There were doors on all sides, but when Alice had been all round and tried each one, she found they were all locked. She walked back and forth and tried to think how she was to get out. At last she came to a stand made all of glass. On it was a tiny key of gold, and Alice’s first thought was that this might be a key to one of the doors of the hall, but when she had tried the key in each lock, she found the locks were too large or the key was too small—it did not fit one of them. But when she went round the hall once more she came to a low curtain which she had not seen at first, and when she drew this back she found a small door, not much more than a foot high; she tried the key in the lock, and to her great joy it fitted!
Alice found that the door led to a hall the size of a rat hole; she knelt down and looked through it into a garden of beautiful flowers. How she longed to get out of that dark hall and near those bright blooms; but she could not so much as get her head through the door; “and if my head would go through,” thought Alice, “it would be of no use, for the rest of me would still be too large to go through. Oh, how I wish I was small!”
There seemed to be no use to wait by the small door, so she went back to the stand with the hope that she might find a key to one of the large doors, or maybe a book of rules that would teach her to grow small. This time she found a small bottle on it (“which I am sure was not here just now,” said Alice), and tied round the neck of the bottle was a tag with the words “Drink me” printed on it.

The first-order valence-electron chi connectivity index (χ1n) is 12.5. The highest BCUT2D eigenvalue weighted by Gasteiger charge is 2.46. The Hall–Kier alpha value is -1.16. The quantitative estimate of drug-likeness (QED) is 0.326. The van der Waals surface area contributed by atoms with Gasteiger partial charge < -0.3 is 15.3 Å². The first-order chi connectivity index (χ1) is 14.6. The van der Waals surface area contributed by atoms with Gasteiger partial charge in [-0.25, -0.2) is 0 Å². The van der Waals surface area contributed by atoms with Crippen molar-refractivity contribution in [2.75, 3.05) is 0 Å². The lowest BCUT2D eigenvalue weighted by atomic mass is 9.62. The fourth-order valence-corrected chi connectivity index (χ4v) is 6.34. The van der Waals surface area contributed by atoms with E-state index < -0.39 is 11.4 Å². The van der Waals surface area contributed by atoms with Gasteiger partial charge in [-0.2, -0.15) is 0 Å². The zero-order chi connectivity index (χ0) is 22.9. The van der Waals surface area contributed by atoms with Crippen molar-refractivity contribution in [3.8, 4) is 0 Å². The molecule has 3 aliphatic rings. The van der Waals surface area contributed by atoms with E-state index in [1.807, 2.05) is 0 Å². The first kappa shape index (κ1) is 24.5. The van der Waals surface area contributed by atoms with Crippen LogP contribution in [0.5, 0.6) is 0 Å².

It was all right to say “Drink me,” but Alice was too wise to do that in haste: “No, I’ll look first,” she said, “and see if it’s marked ‘poison’ or not,” for she had been taught if you drink much from a bottle marked ‘poison,’ it is sure to make you sick. This had no such mark on it, so she dared to taste it, and as she found it nice (it had, in fact, a taste of pie, ice-cream, roast fowl, and hot toast), she quickly drank it all.
“How strange I feel,” said Alice. “I am sure I am not so large as I was!”
And so it was; she was about 30 centimeters high, and her face light up at the thought that she was now the right size to go through the small door and get out to that lovely garden.
Poor Alice! When she reached the door she found that she had left the key on the stand, and when she went back for it, she found she could by no means reach it. She could see it through the glass, and she tried her best to climb one of the legs of the stand, but it was too sleek, and when she was quite tired out, she sat down and cried.
“Come, there’s no use to cry like that!” Alice said to herself as stern as she could. “Stop it right now!”
Soon her eyes fell on a small glass box that lay on the floor. She looked in it and found a tiny cake on which were the words “Eat me,” marked in grapes. “Well, I’ll eat it,” said Alice, “and if it makes me grow tall, I can reach the key, and if it makes me shrink up, I can creep under the door; so I’ll get out some way.”
So she set to work and soon ate all the cake.